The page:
Chinna Katha (Sai Bhavan; Revised edition,1978)

CONSIDER THIS

How often do we try to change other people, and get frustrated when they refuse to change? But how often do we take a look at ourselves? If we would just change our own outlook, change our own way of thinking, change our own actions, our change might motivate others to change as well. Mahatma Gandhi said, “Be the change that you wish to see in the world.”

Let us change our vision and the world will appear accordingly. It is foolish to shape the world, let us shape ourselves first.

PEACE, QUIET AND FLOWERS

A mother with five small children decided that their summer vacation should begin with planting a garden. So she took her little brood to the nursery where, for the next two hours, they squabbled over who gets to push the cart, insisted on seeing every plant in the five-acre greenhouse, cried very hard when there were no pick petunias, and broke a large clay pot. Home at last, she complained to her very patient husband “All I want is peace and quiet and some beautiful flowers.”  “My dear” said her husband, “I believe they call that a funeral.”

Source | Unknown

CONSIDER THIS “The fishermen know that the sea is dangerous and the storm terrible, but they have never found these dangers sufficient reason for remaining ashore” | Vincent Van Gogh

RESTING IN THE PEACE THAT YOU ARE

Long ago lived a young man in Istanbul, Turkey. Because he was poor, he had only a single room, sparsely furnished with a few books and a small cot for a bed. One night the young man had a dream — a vision, really.

In it, he saw himself walking on a street in what he came to realize was the city of Cairo in Egypt, a place he had never been. He could clearly see the name of the street and the houses that lined the road.

In the vision, he walked up to one particular house, noting the address. He entered into a tiled courtyard and then into the main house. An open door drew him to a particular room within the house. In this room sat an old man surrounded by treasures beyond anything the young man had ever imagined.

Diamonds, emeralds, and rubies were piled high in pyramid shapes. Gold and silver bars lined the walls. Exquisite carpets and artifacts from around the world lay at his feet. The young man stared at the treasures and then at the old man in amazement, for in that moment he somehow knew that these treasures belonged to himself. He didn’t know how he knew (it was a vision, after all), but he was certain that all of it was rightfully his.

The young man bolted awake from the dream. So confident was he in its veracity that he set off that very day on the long journey from Istanbul to Cairo in order to claim his treasure. In those days, travel was slow and the young man, being poor, had to work along the way to pay for food and lodging. After several months, he eventually arrived in Cairo. Upon making the inquiries he found the very street he had seen in his dream.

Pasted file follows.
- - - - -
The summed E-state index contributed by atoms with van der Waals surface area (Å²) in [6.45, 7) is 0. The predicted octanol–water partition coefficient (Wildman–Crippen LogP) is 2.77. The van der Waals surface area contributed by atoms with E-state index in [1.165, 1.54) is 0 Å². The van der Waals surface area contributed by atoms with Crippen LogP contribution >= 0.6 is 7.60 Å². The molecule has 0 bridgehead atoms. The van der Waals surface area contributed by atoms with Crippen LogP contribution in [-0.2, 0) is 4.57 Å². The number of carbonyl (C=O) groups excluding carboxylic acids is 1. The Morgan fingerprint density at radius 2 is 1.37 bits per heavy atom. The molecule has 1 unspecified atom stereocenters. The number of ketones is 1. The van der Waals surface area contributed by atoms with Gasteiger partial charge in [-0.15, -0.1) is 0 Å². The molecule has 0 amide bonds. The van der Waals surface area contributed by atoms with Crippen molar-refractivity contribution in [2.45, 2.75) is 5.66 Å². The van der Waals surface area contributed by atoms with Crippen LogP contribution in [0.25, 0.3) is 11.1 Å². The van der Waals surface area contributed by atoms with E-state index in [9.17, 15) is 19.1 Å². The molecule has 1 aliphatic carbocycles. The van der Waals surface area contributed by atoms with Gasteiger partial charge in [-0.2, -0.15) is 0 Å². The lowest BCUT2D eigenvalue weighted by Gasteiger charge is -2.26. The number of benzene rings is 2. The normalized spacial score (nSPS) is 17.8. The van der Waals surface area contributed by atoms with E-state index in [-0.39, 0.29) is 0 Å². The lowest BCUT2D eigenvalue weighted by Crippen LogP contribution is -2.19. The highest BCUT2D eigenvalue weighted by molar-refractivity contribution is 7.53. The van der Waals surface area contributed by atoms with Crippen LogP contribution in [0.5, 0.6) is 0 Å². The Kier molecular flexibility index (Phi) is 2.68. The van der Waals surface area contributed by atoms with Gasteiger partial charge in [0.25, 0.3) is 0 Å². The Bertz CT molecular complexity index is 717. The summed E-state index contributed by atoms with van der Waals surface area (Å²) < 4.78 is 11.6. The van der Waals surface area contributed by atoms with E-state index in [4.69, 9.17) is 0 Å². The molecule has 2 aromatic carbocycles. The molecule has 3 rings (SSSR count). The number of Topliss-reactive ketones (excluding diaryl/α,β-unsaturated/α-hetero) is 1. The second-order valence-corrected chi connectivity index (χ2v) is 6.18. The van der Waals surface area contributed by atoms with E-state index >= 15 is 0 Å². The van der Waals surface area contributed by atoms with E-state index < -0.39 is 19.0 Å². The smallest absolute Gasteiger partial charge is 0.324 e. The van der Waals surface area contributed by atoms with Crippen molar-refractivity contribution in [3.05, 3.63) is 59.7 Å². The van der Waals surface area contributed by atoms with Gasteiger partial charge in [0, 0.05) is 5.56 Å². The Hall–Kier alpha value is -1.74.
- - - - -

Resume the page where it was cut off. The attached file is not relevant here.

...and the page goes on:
As he set foot upon it, everything seemed completely familiar. The houses were exactly as he had seen them in his vision. And sure enough, the house that in the dream had contained the old man and his treasure was precisely where the young man expected it to be. Knowing his way, he entered into the tiled courtyard and then into the room of treasures where he planned to make his claim.

There sat the old man, but there were no jewels, no gold or silver, no carpets or artifacts. The young man, undeterred by the absence of the treasures recounted his vision to the old man and concluded by saying, “Since everything else in my vision has been accurate, I assume that the riches are hidden here somewhere. Please hand them over to me.”

The old man was silent for some time, looking intently at the young man, his eyes glistening. After a while, he spoke. “It’s strange,” he said. “I, too, had a dream. I dreamed of a young man in Istanbul who looked exactly like you.”

“Yes, go on,” implored the young man, certain that this information would lead to his treasure.

The old man proceeded to describe the street on which the young man lived in Istanbul. He described the young man’s mother and father, his siblings, his friends at work, and the books on the wall of his simple room. “In my vision,” said the old man, “the greatest treasure, more precious than all the shiny rocks and metals of the world, was there on a small cot in that room.”

The young man suddenly realized what the old man meant. In that moment, he saw that his existence, his very being, was all the treasure he would ever want or need.  A profound peace overcame him. He bowed to the wise man, and taking his leave, returned home to Istanbul where he lived out his quiet days.